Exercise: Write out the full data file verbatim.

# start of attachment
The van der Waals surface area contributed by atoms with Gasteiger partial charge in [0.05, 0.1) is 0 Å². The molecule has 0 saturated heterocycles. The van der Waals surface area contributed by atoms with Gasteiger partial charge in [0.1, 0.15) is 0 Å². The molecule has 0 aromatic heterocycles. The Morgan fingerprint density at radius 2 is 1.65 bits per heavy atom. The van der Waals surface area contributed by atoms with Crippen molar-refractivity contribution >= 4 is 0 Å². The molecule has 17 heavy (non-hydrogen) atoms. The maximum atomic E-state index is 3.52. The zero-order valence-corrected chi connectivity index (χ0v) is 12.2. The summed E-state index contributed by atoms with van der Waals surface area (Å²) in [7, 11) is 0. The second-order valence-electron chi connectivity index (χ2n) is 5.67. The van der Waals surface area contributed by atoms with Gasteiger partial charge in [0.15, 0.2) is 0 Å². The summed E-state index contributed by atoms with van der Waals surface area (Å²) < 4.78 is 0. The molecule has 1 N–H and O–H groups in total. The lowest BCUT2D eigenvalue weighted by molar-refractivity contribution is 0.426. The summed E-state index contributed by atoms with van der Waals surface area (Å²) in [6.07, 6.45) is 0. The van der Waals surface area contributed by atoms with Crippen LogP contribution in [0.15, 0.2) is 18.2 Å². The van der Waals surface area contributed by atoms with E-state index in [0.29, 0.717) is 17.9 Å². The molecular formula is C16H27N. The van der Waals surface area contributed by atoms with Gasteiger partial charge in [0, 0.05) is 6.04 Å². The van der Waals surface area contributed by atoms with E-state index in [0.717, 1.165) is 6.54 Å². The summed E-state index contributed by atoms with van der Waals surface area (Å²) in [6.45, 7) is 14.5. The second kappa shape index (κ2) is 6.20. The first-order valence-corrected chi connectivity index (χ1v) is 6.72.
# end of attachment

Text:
The van der Waals surface area contributed by atoms with Gasteiger partial charge in [0.05, 0.1) is 0 Å². The molecule has 0 saturated heterocycles. The van der Waals surface area contributed by atoms with Gasteiger partial charge in [0.1, 0.15) is 0 Å². The molecule has 0 aromatic heterocycles. The Morgan fingerprint density at radius 2 is 1.65 bits per heavy atom. The van der Waals surface area contributed by atoms with Crippen molar-refractivity contribution >= 4 is 0 Å². The molecule has 17 heavy (non-hydrogen) atoms. The maximum atomic E-state index is 3.52. The zero-order valence-corrected chi connectivity index (χ0v) is 12.2. The summed E-state index contributed by atoms with van der Waals surface area (Å²) in [7, 11) is 0. The second-order valence-electron chi connectivity index (χ2n) is 5.67. The van der Waals surface area contributed by atoms with Gasteiger partial charge in [0.15, 0.2) is 0 Å². The summed E-state index contributed by atoms with van der Waals surface area (Å²) < 4.78 is 0. The molecule has 1 N–H and O–H groups in total. The lowest BCUT2D eigenvalue weighted by molar-refractivity contribution is 0.426. The summed E-state index contributed by atoms with van der Waals surface area (Å²) in [6.07, 6.45) is 0. The van der Waals surface area contributed by atoms with Crippen LogP contribution in [0.15, 0.2) is 18.2 Å². The van der Waals surface area contributed by atoms with E-state index in [0.29, 0.717) is 17.9 Å². The molecular formula is C16H27N. The van der Waals surface area contributed by atoms with Gasteiger partial charge in [0, 0.05) is 6.04 Å². The van der Waals surface area contributed by atoms with E-state index in [0.717, 1.165) is 6.54 Å². The summed E-state index contributed by atoms with van der Waals surface area (Å²) in [6.45, 7) is 14.5. The second kappa shape index (κ2) is 6.20. The first-order valence-corrected chi connectivity index (χ1v) is 6.72.